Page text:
Remember that Job’s friends are the ones who defend God’s ways for chapter after chapter! Yet God insists that Job, who has complained about God’s dealings the whole time, is the one who has spoken rightly about Him. Remember also that Job never let go of his faith. We must conclude from this that God wants His saints to ask the hard questions and that asking these questions does not necessarily indicate a lack of faith.
Secondly, when we read more carefully the Lord’s response to Habakkuk’s first complaint, we are rather shocked to learn that the Lord actually baited Habakkuk into making his second complaint! God does not merely inform Habakkuk that He will bring the Babylonians to suppress the wicked in Judah: He describes the character of the Babylonians. They are greedy: they march “through the breadth of the earth, to possess dwelling places that are not theirs” (1:6). They are violent: “They fly as the eagle that hastens to eat. They all come for violence” (1:8b-9a). Worst of all, they are proud: “their judgment and their dignity proceed from themselves” (1:7b). In effect, it is as if God were to say to Habakkuk, “You are quite correct: greedy, violent, and proud men are wreaking injustice unchecked among My people. But justice is on the way the even more greedy, violent, and proud men of Babylon will solve the problem.” Can one really suppose that the Lord expected Habakkuk to take this at face value? It begs for a further complaint, though Habakkuk is at first (perhaps understandably) a little hesitant to make it, and more than a little frightened of God’s response afterward. (Of course, God did warn Habakkuk that he would be “utterly astounded.”)
When one examines the acts of God in the Bible in some depth, one finds that He almost always baits and provokes the ones with whom He deals. He tricks Abraham into arguing down the number of righteous persons for whose sake He would spare Sodom and Gomorrah. He commands Abraham to sacrifice his son, but He really wants Abraham to plumb the very depths of faith He has no intention of letting Abraham go through with it. He tells Moses that He will destroy the Israelites and recreate the chosen people from Moses’ descendants but He does not mean it: He means to give Moses opportunity to trade his eternal salvation for the welfare of Israel. But the Lord will not even let Moses do that, because the Lord will one day do so Himself, at Calvary. What He really intends by all this is to proclaim the depths of His own love for Moses (and everyone who reads) to hear.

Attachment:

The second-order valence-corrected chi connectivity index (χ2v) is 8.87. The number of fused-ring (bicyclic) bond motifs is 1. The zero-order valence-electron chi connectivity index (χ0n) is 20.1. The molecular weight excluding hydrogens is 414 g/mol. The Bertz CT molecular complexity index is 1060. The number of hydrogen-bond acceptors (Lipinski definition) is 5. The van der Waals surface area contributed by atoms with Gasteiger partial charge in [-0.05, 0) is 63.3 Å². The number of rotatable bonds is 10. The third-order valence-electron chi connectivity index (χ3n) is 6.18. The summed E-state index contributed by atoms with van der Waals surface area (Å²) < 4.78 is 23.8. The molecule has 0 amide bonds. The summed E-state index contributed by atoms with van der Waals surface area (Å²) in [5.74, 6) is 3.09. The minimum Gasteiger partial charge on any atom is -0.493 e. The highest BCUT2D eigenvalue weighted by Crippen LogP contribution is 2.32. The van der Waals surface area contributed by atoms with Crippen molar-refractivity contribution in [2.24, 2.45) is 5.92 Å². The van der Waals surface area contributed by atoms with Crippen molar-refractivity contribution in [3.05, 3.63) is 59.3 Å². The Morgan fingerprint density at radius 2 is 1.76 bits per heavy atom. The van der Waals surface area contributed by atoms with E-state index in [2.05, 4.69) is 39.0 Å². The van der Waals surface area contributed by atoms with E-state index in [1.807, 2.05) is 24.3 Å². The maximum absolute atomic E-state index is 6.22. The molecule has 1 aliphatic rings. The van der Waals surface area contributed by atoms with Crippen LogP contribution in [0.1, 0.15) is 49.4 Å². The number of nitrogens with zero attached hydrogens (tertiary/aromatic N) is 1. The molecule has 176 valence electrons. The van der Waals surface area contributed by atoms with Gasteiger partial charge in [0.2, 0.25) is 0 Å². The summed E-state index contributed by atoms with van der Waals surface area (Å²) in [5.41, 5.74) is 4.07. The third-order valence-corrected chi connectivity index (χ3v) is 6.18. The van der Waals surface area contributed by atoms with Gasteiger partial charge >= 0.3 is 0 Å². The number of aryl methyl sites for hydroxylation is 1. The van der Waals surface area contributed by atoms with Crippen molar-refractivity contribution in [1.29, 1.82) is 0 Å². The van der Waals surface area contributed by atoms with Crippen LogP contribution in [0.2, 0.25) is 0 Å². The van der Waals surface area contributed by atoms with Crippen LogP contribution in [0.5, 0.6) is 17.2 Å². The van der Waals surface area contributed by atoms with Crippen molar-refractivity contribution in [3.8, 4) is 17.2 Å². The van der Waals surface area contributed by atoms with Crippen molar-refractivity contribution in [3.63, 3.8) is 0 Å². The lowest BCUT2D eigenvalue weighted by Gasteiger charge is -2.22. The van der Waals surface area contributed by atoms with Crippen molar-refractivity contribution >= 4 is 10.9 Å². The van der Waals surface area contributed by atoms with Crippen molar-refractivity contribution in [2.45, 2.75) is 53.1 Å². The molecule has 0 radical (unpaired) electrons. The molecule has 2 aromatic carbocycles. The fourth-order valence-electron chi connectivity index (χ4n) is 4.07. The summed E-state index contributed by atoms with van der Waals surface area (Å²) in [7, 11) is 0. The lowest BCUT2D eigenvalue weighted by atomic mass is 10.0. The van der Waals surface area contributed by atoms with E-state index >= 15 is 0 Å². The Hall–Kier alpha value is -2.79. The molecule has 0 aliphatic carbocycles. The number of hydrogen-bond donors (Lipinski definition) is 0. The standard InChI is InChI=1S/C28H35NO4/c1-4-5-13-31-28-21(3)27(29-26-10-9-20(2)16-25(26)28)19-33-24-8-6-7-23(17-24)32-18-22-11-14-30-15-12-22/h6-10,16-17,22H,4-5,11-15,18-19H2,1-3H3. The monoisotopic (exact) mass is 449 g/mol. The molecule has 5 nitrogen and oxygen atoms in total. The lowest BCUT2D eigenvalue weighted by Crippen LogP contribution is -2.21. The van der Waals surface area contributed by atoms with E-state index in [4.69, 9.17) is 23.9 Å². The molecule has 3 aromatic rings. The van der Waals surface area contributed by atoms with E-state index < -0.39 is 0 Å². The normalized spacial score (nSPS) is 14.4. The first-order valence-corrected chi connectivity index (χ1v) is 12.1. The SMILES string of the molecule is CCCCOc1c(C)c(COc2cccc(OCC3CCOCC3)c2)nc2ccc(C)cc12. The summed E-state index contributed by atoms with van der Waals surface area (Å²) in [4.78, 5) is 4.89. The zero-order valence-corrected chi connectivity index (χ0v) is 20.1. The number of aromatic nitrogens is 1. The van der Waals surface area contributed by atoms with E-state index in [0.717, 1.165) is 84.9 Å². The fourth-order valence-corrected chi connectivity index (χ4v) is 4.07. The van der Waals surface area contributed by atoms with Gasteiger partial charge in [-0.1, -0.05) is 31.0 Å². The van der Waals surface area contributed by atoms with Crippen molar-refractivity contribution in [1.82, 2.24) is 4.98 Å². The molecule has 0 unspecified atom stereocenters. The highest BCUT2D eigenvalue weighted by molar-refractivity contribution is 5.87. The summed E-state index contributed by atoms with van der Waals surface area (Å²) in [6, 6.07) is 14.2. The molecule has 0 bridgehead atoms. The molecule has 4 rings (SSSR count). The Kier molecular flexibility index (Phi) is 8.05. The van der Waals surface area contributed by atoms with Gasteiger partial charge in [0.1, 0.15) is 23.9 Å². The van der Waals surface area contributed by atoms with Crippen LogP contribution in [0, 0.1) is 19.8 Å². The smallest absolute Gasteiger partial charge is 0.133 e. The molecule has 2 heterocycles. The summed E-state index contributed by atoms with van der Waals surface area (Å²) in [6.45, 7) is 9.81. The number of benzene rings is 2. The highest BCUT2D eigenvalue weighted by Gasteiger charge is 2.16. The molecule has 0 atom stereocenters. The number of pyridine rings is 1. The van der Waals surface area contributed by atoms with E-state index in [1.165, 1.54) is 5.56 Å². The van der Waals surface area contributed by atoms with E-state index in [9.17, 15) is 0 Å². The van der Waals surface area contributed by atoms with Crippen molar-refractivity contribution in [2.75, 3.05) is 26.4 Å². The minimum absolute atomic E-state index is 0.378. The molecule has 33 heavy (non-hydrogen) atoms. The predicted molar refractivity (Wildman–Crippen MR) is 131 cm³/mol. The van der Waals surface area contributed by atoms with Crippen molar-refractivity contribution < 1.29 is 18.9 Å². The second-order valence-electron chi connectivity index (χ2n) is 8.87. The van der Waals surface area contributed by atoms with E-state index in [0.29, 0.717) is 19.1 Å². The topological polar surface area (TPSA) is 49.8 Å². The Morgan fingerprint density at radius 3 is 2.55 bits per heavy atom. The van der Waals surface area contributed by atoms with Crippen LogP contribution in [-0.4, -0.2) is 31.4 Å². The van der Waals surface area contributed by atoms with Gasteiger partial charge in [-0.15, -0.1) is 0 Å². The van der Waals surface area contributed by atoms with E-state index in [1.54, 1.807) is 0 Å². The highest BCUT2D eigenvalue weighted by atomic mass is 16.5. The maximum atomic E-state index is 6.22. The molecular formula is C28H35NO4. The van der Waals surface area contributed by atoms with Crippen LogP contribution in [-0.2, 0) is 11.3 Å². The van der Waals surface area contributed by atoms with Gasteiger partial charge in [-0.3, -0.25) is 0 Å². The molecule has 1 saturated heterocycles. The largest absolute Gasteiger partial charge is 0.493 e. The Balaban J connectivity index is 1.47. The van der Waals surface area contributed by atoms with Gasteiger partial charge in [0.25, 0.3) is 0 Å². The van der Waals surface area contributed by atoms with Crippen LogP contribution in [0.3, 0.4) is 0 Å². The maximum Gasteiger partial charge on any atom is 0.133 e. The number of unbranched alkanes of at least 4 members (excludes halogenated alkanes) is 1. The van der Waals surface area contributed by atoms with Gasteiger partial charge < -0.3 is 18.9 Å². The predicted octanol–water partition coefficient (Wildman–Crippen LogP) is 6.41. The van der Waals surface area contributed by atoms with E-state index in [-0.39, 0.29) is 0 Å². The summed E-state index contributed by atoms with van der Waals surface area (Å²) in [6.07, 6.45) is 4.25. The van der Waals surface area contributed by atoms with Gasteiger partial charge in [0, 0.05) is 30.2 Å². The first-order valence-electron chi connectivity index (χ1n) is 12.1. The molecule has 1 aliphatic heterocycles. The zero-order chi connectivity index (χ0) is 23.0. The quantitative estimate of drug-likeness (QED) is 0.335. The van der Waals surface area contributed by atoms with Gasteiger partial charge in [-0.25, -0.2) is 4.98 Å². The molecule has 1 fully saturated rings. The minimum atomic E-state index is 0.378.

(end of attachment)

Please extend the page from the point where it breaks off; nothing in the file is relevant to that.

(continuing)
Indeed, when He “became flesh, and dwelt among us,” He employed this method time and again, not only every time He told a parable, but also when He spoke with individual seekers for truth, His disciples, and even His enemies. Indeed, especially His enemies: the Pharisees and scribes continually press Him with either-or questions in which both answers will get Him into trouble. “ ‘Is it lawful to pay taxes to Caesar, or not?’ ” (Matthew 22:17b). “ ‘Teacher, this woman was caught in adultery, in the very act. Now Moses, in the law, commanded us that such should be stoned. But what do You say?’ ” (John 8:4b-5) His answers generally seem to evade the difficulty, but in fact they always go much farther below the surface than his questioners ever had in mind: “ ‘Render therefore to Caesar the things that are Caesar’s, and to God the things that are God’s.’ ” (Matthew 22:21b) “ ‘He who is without sin among you, let him throw a stone at her first.’ ” (John 8:7b) His enemies are filled with malice and are only playing with words, but He is full of love and is (in a very real sense) deadly serious, even when He Himself is playing with words. He wants even His enemies to surrender their pride and to comprehend, as Paul says, “what is the width and length and depth and height to know the love of Christ which passes knowledge,” and to “be filled with all the fullness of God” (Ephesians 3:18b-19).